I’ve been fascinated with expertise since childhood. And it started over the chessboard. My dad would beat me—swiftly, crushingly, and above all, effortlessly—time and time again. He understood lines and positions in a way that I just couldn’t, and, as it seemed to me, would never be able to. My first question at the end of most games was: “where did I go wrong?”
Almost more unnerving than my dad’s ability was the fact that there were people out there who could, just as easily, beat him. “In college in Russia, I played a classmate of mine, who was a master,” he told me once. “I would think all night about my move, and then the next day in class, he’d move right away. Still, he beat me easily.”
Thus my interest in expertise was born. It seemed that some just had some sort of divine gift, which beckoned them onto a higher plane of understanding. For me to attempt to reach those heights would be futile. I could only watch in awe from below.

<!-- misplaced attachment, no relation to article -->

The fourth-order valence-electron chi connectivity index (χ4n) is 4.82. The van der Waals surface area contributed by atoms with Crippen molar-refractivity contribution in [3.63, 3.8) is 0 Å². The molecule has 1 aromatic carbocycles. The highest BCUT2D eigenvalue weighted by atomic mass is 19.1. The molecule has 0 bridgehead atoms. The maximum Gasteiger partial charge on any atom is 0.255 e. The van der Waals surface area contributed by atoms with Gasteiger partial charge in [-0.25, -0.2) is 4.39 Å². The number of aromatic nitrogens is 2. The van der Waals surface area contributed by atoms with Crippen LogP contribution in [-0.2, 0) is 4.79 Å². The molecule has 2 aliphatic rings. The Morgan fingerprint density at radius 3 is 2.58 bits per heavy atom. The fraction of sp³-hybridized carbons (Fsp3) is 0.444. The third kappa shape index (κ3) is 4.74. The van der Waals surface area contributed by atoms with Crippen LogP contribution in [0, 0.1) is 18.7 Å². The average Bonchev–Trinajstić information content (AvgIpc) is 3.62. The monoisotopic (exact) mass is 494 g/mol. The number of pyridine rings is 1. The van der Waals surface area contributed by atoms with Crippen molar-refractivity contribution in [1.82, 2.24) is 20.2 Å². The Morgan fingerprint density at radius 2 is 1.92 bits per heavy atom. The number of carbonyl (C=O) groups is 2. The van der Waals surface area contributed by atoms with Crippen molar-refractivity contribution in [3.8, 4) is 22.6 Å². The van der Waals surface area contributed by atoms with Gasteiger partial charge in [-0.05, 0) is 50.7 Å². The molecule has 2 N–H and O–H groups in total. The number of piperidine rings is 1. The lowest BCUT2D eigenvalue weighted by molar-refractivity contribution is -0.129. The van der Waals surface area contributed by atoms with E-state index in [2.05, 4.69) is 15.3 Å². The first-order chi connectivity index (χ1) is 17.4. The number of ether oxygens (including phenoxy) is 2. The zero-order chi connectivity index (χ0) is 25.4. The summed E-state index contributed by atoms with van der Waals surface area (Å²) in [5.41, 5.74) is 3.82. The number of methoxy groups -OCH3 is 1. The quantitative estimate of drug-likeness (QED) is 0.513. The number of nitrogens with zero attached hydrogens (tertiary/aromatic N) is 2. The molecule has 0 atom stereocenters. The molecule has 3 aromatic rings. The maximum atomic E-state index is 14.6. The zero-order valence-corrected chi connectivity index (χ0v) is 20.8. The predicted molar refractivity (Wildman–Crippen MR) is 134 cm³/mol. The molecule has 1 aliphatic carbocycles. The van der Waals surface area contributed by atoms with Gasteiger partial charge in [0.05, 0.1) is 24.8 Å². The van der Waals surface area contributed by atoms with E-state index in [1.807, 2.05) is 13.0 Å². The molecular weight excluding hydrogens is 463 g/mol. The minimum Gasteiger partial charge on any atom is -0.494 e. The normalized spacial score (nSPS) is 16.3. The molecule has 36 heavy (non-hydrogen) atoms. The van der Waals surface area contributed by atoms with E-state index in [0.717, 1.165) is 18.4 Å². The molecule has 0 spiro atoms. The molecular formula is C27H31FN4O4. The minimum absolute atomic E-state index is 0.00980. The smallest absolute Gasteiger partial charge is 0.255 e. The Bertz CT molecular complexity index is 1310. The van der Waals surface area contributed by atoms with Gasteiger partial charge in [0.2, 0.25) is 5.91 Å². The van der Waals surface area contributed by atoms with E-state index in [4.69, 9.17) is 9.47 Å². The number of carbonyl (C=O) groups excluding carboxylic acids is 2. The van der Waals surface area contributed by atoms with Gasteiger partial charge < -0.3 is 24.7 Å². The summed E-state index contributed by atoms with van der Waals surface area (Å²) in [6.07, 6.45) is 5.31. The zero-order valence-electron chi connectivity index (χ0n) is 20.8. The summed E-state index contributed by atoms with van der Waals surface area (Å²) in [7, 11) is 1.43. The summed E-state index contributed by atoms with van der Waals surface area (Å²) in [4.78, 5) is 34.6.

As I grew older, my skills improved. My games with my dad grew stricter and cleaner, until, one day, I beat him. In time, whether I won or lost, I was always able to give him a fair fight. I came to appreciate chess as an incredibly rich and rewarding game.
But my view of expertise—now that I had a taste of it—had lost a bit of its sparkle. Continue reading